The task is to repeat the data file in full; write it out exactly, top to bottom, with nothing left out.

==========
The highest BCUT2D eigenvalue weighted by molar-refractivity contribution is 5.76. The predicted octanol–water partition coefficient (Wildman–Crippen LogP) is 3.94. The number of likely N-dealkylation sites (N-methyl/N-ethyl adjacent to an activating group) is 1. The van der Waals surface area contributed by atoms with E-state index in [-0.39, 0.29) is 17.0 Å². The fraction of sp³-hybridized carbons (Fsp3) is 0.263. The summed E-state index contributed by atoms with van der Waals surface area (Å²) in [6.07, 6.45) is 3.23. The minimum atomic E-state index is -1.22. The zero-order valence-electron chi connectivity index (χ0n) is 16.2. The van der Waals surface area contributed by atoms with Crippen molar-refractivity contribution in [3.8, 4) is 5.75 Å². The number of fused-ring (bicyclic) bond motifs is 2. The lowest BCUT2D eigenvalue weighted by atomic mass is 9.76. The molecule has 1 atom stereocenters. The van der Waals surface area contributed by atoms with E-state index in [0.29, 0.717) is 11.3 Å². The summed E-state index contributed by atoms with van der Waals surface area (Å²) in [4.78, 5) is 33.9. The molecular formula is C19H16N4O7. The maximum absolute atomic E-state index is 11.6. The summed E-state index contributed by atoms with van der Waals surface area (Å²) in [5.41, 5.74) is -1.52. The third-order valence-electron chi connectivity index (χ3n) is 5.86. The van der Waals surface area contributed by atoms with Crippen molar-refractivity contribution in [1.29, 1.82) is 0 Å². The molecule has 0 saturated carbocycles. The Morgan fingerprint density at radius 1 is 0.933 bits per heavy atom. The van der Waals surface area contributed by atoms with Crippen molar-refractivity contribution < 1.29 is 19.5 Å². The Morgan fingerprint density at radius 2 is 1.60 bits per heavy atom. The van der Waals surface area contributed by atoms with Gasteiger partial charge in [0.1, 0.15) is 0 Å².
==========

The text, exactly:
The highest BCUT2D eigenvalue weighted by molar-refractivity contribution is 5.76. The predicted octanol–water partition coefficient (Wildman–Crippen LogP) is 3.94. The number of likely N-dealkylation sites (N-methyl/N-ethyl adjacent to an activating group) is 1. The van der Waals surface area contributed by atoms with E-state index in [-0.39, 0.29) is 17.0 Å². The fraction of sp³-hybridized carbons (Fsp3) is 0.263. The summed E-state index contributed by atoms with van der Waals surface area (Å²) in [6.07, 6.45) is 3.23. The minimum atomic E-state index is -1.22. The zero-order valence-electron chi connectivity index (χ0n) is 16.2. The van der Waals surface area contributed by atoms with Crippen molar-refractivity contribution in [3.8, 4) is 5.75 Å². The number of fused-ring (bicyclic) bond motifs is 2. The lowest BCUT2D eigenvalue weighted by atomic mass is 9.76. The molecule has 1 atom stereocenters. The van der Waals surface area contributed by atoms with E-state index in [0.29, 0.717) is 11.3 Å². The summed E-state index contributed by atoms with van der Waals surface area (Å²) in [4.78, 5) is 33.9. The molecular formula is C19H16N4O7. The maximum absolute atomic E-state index is 11.6. The summed E-state index contributed by atoms with van der Waals surface area (Å²) in [5.41, 5.74) is -1.52. The third-order valence-electron chi connectivity index (χ3n) is 5.86. The van der Waals surface area contributed by atoms with Crippen molar-refractivity contribution in [1.29, 1.82) is 0 Å². The molecule has 0 saturated carbocycles. The Morgan fingerprint density at radius 1 is 0.933 bits per heavy atom. The van der Waals surface area contributed by atoms with Crippen molar-refractivity contribution < 1.29 is 19.5 Å². The Morgan fingerprint density at radius 2 is 1.60 bits per heavy atom. The van der Waals surface area contributed by atoms with Gasteiger partial charge in [0.1, 0.15) is 0 Å².